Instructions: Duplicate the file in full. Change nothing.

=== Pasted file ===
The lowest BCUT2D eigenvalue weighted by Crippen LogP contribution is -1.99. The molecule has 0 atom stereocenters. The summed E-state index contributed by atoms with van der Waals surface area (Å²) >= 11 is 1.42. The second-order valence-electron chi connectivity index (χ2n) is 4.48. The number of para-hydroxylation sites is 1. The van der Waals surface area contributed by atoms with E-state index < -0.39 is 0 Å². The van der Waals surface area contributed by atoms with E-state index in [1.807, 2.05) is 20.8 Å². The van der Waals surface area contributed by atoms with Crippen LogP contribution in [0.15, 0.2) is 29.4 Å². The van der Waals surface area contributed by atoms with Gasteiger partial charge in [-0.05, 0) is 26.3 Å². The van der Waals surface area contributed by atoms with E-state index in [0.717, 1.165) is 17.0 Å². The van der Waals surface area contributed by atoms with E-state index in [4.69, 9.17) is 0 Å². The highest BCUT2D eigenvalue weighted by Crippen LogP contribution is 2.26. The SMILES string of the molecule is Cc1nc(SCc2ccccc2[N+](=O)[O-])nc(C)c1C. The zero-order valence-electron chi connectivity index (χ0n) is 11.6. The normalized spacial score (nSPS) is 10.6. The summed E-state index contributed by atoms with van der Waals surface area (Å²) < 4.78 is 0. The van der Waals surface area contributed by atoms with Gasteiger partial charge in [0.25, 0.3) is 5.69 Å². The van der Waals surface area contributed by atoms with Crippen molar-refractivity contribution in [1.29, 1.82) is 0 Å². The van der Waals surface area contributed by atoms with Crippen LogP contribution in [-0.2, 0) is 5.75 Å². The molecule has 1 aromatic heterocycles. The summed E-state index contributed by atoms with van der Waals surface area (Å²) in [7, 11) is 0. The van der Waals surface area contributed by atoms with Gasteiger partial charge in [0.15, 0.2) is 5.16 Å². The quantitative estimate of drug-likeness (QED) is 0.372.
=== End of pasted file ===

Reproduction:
The lowest BCUT2D eigenvalue weighted by Crippen LogP contribution is -1.99. The molecule has 0 atom stereocenters. The summed E-state index contributed by atoms with van der Waals surface area (Å²) >= 11 is 1.42. The second-order valence-electron chi connectivity index (χ2n) is 4.48. The number of para-hydroxylation sites is 1. The van der Waals surface area contributed by atoms with E-state index < -0.39 is 0 Å². The van der Waals surface area contributed by atoms with E-state index in [1.807, 2.05) is 20.8 Å². The van der Waals surface area contributed by atoms with Crippen LogP contribution in [0.15, 0.2) is 29.4 Å². The van der Waals surface area contributed by atoms with Gasteiger partial charge in [-0.05, 0) is 26.3 Å². The van der Waals surface area contributed by atoms with E-state index in [0.717, 1.165) is 17.0 Å². The van der Waals surface area contributed by atoms with E-state index in [4.69, 9.17) is 0 Å². The highest BCUT2D eigenvalue weighted by Crippen LogP contribution is 2.26. The SMILES string of the molecule is Cc1nc(SCc2ccccc2[N+](=O)[O-])nc(C)c1C. The zero-order valence-electron chi connectivity index (χ0n) is 11.6. The normalized spacial score (nSPS) is 10.6. The summed E-state index contributed by atoms with van der Waals surface area (Å²) < 4.78 is 0. The van der Waals surface area contributed by atoms with Gasteiger partial charge in [0.25, 0.3) is 5.69 Å². The van der Waals surface area contributed by atoms with Crippen molar-refractivity contribution in [1.29, 1.82) is 0 Å². The van der Waals surface area contributed by atoms with Crippen LogP contribution in [-0.2, 0) is 5.75 Å². The molecule has 1 aromatic heterocycles. The summed E-state index contributed by atoms with van der Waals surface area (Å²) in [7, 11) is 0. The van der Waals surface area contributed by atoms with Gasteiger partial charge in [0.15, 0.2) is 5.16 Å². The quantitative estimate of drug-likeness (QED) is 0.372.